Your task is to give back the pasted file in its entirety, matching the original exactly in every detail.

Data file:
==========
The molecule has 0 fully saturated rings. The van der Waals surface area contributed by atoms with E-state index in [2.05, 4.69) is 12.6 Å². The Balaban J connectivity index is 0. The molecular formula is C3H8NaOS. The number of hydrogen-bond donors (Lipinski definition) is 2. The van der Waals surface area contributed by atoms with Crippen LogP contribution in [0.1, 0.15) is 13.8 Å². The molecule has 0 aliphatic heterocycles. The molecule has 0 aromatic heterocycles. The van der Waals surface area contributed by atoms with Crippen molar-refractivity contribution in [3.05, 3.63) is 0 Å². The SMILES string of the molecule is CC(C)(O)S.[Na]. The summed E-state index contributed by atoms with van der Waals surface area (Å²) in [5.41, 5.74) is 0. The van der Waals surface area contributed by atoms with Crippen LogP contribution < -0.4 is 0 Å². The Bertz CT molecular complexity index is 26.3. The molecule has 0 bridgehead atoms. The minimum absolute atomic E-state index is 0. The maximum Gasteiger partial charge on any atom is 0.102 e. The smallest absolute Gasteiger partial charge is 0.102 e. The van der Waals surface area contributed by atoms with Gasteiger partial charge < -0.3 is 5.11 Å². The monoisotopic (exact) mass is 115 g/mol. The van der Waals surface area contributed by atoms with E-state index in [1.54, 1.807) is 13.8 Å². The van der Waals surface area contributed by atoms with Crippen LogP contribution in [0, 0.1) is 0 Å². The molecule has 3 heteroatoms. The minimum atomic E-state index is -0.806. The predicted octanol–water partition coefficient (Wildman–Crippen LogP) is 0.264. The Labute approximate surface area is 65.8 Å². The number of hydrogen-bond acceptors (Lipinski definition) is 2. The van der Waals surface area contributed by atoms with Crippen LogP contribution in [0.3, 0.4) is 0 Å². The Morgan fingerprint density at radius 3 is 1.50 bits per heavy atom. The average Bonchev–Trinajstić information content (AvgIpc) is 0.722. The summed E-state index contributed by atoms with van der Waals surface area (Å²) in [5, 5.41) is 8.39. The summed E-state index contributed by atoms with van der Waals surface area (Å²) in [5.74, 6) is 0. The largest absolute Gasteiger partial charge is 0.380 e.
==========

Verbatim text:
The molecule has 0 fully saturated rings. The van der Waals surface area contributed by atoms with E-state index in [2.05, 4.69) is 12.6 Å². The Balaban J connectivity index is 0. The molecular formula is C3H8NaOS. The number of hydrogen-bond donors (Lipinski definition) is 2. The van der Waals surface area contributed by atoms with Crippen LogP contribution in [0.1, 0.15) is 13.8 Å². The molecule has 0 aliphatic heterocycles. The molecule has 0 aromatic heterocycles. The van der Waals surface area contributed by atoms with Crippen molar-refractivity contribution in [3.05, 3.63) is 0 Å². The SMILES string of the molecule is CC(C)(O)S.[Na]. The summed E-state index contributed by atoms with van der Waals surface area (Å²) in [5.41, 5.74) is 0. The van der Waals surface area contributed by atoms with Crippen LogP contribution < -0.4 is 0 Å². The Bertz CT molecular complexity index is 26.3. The molecule has 0 bridgehead atoms. The minimum absolute atomic E-state index is 0. The maximum Gasteiger partial charge on any atom is 0.102 e. The smallest absolute Gasteiger partial charge is 0.102 e. The van der Waals surface area contributed by atoms with Gasteiger partial charge < -0.3 is 5.11 Å². The monoisotopic (exact) mass is 115 g/mol. The van der Waals surface area contributed by atoms with E-state index in [1.54, 1.807) is 13.8 Å². The van der Waals surface area contributed by atoms with Crippen LogP contribution in [0, 0.1) is 0 Å². The molecule has 3 heteroatoms. The minimum atomic E-state index is -0.806. The predicted octanol–water partition coefficient (Wildman–Crippen LogP) is 0.264. The Labute approximate surface area is 65.8 Å². The number of hydrogen-bond acceptors (Lipinski definition) is 2. The van der Waals surface area contributed by atoms with Crippen LogP contribution in [0.3, 0.4) is 0 Å². The Morgan fingerprint density at radius 3 is 1.50 bits per heavy atom. The average Bonchev–Trinajstić information content (AvgIpc) is 0.722. The summed E-state index contributed by atoms with van der Waals surface area (Å²) in [5, 5.41) is 8.39. The summed E-state index contributed by atoms with van der Waals surface area (Å²) in [5.74, 6) is 0. The largest absolute Gasteiger partial charge is 0.380 e.